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Logo of nihpaAbout Author manuscriptsSubmit a manuscriptHHS Public Access; Author Manuscript; Accepted for publication in peer reviewed journal;
 
Curr Proteomics. Author manuscript; available in PMC 2010 June 3.
Published in final edited form as:
Curr Proteomics. 2010 April 1; 7(1): 49–65.
PMCID: PMC2880513
NIHMSID: NIHMS205683

DIFFERENTIAL SERUM LEVEL OF SPECIFIC HAPTOGLOBIN ISOFORMS IN SMALL CELL LUNG CANCER

Abstract

Lung cancer is the leading cause of cancer death for both men and women in the United States, and similar trends are seen world wide. The lack of early diagnosis is one of the primary reasons for the high mortality rate. A number of biomarkers have been evaluated in lung cancer patients, however, their specificity and early stage diagnostic values are limited. Using traditional protein chemistry and proteomics tool we have demonstrated higher serum haptoglobin levels in small cell lung cancer (SCLC). Similar findings have been reported for other cancers including ovarian cancer and glioblastoma. Haptoglobin is an acute phase protein with at least six possible phenotypes. The six phenotypes, in combination with two post translational modifications, glycosylation and deamidation, lead to large numbers of possible haptoglobin isoforms. Recent studies indicate a possible correlation between specific haptoglobin glycosylation and particular disease conditions. In our current study, we have fractionated control and SCLC patient serum by 2-D gel electrophoresis to identify differentially expressed haptoglobin isoforms in SCLC serum samples.

Keywords: Serum, Haptoglobin, Isoforms, Small cell lung cancer

Introduction

Lung cancer is the most common cause of cancer death world wide, with over one million cases annually (WHO, economics of tobacco control). For 2009, it is predicted that 219,440 new cases of lung cancer will be diagnosed in the United States, 15% of which are small cell lung cancer (SCLC) and the rest non-small cell lung cancer (NSCLC) [1]. [1]. The overall survival for patients with SCLC is quite poor. Approximately 1/3 of patients initially present with limited disease (LD, within the chest cavity) their survival rate is only 20–25% over 5 years. A majority of SCLC patients present with extensive disease (ED, metastatic) and their chances of survival is less than 5% over 5 years. The methods of detecting early SCLC are poor and better strategies are urgently needed. Serum biomarkers for lung cancer have been studied in the hope of achieving early detection of the disease, improving diagnosis, predicting response or monitoring recurrence after treatment [2]. Nonetheless, their present clinical usefulness remains limited [3,4]. CEA, α-1-acid glycoprotein (AGP), neuron-specific enolase (NSE), chromogranin A (ChrA), bombesin-like gastrin-releasing peptide (GRP), and BB isoenzyme of creatine kinase (CK-BB) are some of the candidate serum biomarker for SCLC [5]. Many potentially useful candidates continue to be tested, especially serum cytokines. These include vascular endothelial growth factor (VEGF), stem cell factor (SCF) and hepatocyte growth factor/scatter factor (HGF/SF) [32]. However the clinical applications of all these serum biomarkers are limited.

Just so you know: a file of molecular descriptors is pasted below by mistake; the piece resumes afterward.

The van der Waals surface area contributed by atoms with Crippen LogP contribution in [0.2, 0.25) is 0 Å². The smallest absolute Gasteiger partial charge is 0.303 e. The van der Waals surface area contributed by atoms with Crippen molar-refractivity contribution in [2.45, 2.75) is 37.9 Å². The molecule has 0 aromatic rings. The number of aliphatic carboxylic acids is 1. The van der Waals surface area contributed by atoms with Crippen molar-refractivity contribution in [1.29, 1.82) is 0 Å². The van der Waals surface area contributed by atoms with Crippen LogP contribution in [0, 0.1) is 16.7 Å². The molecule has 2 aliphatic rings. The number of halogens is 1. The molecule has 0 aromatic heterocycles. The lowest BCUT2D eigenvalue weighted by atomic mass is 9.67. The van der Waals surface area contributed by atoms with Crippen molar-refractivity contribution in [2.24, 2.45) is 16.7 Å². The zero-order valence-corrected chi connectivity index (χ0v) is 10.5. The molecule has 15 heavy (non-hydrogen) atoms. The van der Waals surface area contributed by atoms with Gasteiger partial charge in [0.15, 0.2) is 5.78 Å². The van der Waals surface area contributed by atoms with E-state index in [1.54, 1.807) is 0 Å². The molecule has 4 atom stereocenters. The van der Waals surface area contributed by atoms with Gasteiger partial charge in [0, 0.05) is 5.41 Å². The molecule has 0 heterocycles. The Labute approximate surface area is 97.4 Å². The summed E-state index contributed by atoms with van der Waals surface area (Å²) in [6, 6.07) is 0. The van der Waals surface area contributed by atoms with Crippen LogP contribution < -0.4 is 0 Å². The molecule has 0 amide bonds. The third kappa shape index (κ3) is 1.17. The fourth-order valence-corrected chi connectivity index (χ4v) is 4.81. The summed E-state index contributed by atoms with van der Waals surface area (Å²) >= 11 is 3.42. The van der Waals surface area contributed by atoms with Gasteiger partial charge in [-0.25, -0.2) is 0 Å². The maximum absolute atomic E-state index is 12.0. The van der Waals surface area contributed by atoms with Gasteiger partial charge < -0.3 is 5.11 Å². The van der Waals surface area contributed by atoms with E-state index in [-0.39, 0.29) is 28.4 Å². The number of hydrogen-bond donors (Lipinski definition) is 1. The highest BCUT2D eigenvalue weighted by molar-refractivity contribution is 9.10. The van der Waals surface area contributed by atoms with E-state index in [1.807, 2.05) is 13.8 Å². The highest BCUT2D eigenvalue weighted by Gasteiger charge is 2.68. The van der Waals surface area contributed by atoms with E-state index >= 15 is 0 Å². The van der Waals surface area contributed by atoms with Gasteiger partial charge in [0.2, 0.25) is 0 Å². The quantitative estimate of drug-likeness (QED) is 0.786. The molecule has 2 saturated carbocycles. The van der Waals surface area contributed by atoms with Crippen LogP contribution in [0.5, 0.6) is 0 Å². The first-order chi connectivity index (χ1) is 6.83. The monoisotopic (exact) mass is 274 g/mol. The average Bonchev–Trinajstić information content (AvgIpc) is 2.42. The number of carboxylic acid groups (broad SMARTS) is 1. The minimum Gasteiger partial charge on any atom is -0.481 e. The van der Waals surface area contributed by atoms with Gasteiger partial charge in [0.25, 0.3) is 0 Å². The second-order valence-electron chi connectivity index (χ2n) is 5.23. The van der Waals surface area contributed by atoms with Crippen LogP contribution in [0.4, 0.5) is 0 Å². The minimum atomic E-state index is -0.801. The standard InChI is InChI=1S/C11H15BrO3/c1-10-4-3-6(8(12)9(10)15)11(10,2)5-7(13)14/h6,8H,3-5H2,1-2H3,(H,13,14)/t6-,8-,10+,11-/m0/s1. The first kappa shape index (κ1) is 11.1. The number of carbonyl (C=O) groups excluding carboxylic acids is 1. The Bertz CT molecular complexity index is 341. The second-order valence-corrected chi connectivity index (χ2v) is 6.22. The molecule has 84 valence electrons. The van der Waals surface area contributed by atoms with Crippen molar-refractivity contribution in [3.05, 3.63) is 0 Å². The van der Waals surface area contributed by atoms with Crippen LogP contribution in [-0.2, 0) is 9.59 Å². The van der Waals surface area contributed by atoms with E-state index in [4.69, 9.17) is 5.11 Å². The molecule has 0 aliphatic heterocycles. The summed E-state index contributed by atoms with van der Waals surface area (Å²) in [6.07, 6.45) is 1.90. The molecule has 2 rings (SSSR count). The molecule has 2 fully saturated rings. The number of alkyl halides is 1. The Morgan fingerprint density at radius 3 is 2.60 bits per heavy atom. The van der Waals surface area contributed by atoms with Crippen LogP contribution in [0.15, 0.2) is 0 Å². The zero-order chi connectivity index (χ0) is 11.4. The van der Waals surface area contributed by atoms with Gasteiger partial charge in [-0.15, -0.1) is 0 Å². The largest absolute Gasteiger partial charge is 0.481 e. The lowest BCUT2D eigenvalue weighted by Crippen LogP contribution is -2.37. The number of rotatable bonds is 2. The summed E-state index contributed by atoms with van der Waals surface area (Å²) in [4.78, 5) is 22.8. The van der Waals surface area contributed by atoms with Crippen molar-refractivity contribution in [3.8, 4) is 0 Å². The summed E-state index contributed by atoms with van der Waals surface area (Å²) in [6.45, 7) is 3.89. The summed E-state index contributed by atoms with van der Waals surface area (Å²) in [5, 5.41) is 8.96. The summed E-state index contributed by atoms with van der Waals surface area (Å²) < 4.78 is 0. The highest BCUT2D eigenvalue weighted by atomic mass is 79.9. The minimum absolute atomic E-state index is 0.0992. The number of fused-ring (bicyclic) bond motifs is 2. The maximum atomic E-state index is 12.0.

Haptoglobin is an acute phase protein and has been reported to be indicative of various pathological conditions including diverse forms of cancer, cirrhosis of the liver, and hepatitis-C [68]. It binds to hemoglobin and is a marker for hemolysis [9]. Haptoglobin has also been shown to inhibit prostaglandin synthesis and angiogenesis and it constitutes about 0.4–2.6% of total serum protein [10,11]. Native haptoglobin is a heterotetramer composed of two α and two β subunits attached by disulfide bridges [12]. The human β subunit is a 38 kDa polypeptide linked to α isoforms by a disulfide bridge. There is only one type of β subunit, while the α chain is represented by two isoforms α-1 and α-2. The amino acid sequences in α isoforms are similar, with the α-1 isoform having 83 amino acids (9-kDa polypeptide). The α-2 isoform is a duplicate of the α-1 chain, with a repeat insert of amino acid residues 12 to 70, thus the α-2 chain has 142 amino acids (20 kDa polypeptide). One of the distinct features of distinct feature of β-haptoglobin is its high level of glycosylation. The β-haptoglobin chain has 243 amino acids, with a molecular mass of more than 40 kDa. It is estimated that the β chain contains approximately 30% carbohydrate moiety [13,14].